Are you new to cycling or is it the first time you’ll be cycling in a while? Here’s our top safety…
This is a survival guide: It should not be read as the responsibility for cycling safety is that of people who cycle alone.
1. Practice on a quiet street or road
If you’re you’re cycling for the first time or have not been on a bicycle for a long time, don’t hit the main roads first. Practice on a quiet street first.
2. Learn to look over your shoulders
Being able to glance over your shoulders, mainly your right-hand one, is key to safe cycling on the road or on busy off-roads routes. This shoulder check of what’s around you should be viewed as a basics skill for use when changing lane, pulling out to go around parked cars or other obstruction and just generally to be aware of what’s around you.
3. Watch out at junctions
Be careful at junctions of all sorts including crossroads, t-junctions, roundabouts, private entrances or driveways. Many motorists do silly things at junction, as do people cycling. When motorists are turning left, usually it’s safer to stay back rather than try to undertake. There’s also a strong risk that many motorists will try to overtake you, even when you’re very close to the junction.
4. Keep away from trucks and buses
All vehicle have blind zones where the driver can’t see you when you’re close to their car, van or truck — this is amplified with trucks. With trucks there can be very large blind spots where the driver can’t see objects close to the truck. If you can’t see the driver looking at you they most likely can’t see you. Be even more careful of where the drivers of trucks are or could be turning. Stay back and avoid undertaking trucks. Be aware the large trucks may need to turn partly right before turning left. More detail on trucks and blind spots can be found here.
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5. Know how to use hand signals
Like being able to look over your shoulder, you should practice how to use hand signals, and be able to do so before before setting off. If cycling on the road, you should be able to signal without wobbling. It’s not just to tell motorists your intentions but also to tell people who are walking and cycling the same. Hand signals should be used often, including: when changing lanes, when turning on or off a road, when stopping, and when overtaking another bicycle or car or object blocking the road or cycle track.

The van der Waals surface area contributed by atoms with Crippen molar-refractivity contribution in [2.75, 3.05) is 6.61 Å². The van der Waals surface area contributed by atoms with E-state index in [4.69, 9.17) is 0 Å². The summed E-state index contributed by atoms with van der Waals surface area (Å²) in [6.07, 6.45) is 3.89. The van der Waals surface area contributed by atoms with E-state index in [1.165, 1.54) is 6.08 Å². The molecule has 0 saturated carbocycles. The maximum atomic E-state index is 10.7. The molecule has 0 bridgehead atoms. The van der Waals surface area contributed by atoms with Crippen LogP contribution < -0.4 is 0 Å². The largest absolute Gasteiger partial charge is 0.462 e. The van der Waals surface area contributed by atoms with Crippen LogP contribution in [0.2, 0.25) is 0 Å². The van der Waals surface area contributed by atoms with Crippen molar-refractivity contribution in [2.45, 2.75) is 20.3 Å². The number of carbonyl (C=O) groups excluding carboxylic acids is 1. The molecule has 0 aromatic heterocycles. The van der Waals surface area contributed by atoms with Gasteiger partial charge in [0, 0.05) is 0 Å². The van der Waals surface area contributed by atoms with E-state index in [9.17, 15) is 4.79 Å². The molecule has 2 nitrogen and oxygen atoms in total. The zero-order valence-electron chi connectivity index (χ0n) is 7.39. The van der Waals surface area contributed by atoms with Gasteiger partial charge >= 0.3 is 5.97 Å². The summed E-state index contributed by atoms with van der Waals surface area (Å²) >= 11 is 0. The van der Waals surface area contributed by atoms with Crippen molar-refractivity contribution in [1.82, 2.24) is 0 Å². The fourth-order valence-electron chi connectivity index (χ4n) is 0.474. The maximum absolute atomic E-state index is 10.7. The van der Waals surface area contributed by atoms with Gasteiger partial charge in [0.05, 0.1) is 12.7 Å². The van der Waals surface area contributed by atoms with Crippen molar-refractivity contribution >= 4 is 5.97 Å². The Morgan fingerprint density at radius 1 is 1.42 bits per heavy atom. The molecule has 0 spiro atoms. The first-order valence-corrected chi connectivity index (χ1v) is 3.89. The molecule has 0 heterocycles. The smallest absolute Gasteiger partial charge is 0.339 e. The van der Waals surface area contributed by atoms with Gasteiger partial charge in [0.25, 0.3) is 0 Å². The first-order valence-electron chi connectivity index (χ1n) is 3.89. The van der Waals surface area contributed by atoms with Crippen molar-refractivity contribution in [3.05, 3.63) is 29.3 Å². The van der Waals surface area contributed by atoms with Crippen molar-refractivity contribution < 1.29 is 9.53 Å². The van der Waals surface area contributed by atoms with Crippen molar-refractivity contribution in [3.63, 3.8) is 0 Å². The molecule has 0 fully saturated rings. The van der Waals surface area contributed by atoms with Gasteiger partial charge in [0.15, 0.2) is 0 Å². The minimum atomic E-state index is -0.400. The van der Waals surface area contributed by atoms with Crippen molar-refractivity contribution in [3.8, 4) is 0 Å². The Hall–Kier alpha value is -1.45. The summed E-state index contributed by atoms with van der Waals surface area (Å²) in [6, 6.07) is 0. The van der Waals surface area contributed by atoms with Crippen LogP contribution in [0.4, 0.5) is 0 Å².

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5. Make sure your bike is in good working order
Don’t mind those who think you should be able to fix your own brakes. Most people who cycle across the world will do exactly the same as most car owners — pay the experts to fix it for you. Bring it to your local bicycle shop.
6. Get a bright set of lights keep them with you
A good set of lights are far more important and more effective than high-vis. This is because lights can be seen from further away and around corners, while the reflective strips on high-vis require headlights to shine on them to light up. If you will be cycling a good deal in dark or dull conditions also think about a secondary set of lights, these can be smaller and less powerful.
7. Keep away from the kerb
To some it’s instinct to cycle as close as possible to the kerb, but this is often not the safest way. Keep out way from the kerb so you have space to avoid pot holes or people stepping off footpaths without looking. On multi-lane roads and streets do not cycle close to the lane markings, take up a position close to the midpoint of the lane you are in, it’s safer.
8. Keep away from parked cars
The term “dooring” is from where people on bicycles get hit by people swing open car doors when exiting cars without looking. To avoid this, keep a door-length away from parked cars when overtaking them. Do this even where cycle lanes are marked beside parked cars.
9. Watch out for pedestrians
Watch out for pedestrians when traffic is slow moving or stopped. This mainly applies to city and town centre but always be aware that a person may be crossing the road among traffic and you might not see them until the last second. In city and town centre, watch out for people walking off footpaths without looking. Jaywalking pedestrians can be a notable problem as they don’t see bicycles as a risk. Slow down and watch out.
10. Get used to obstructions
If a car or bus is parked or stopped you will need to be able to look behind you to see if it is clear to pull out (this is where the shoulder check comes into play). Signal in advance and then — if it is clear to do do — move out and around to pass it before getting right up behind it. If it’s a bus at a bus stop, try to judge if it’s best to just wait.
11. Keep eye contact if you can
Unless you have made eye contact presume motorists can’t see you, and even if you do make eye contact be cautious. Many motorists underestimate the speed of bicycles or are distracted by other things on the road.
12. Don’t break red lights and don’t cycle on footpaths
This is down the list because it should go without saying: Don’t break red lights and don’t cycle along footpaths. Both are illegal. If you feel the need to get off the road where there’s no off-road cycle path, you must also get off your bicycle. Beyond the law, have some sense and at least dismount or stop where there are people walking.
Some extra bonus tips:
This article was originally published on this website under the headline: “Dusting off a bicycle for the bus strike? Here’s our top 12 safety tips“.
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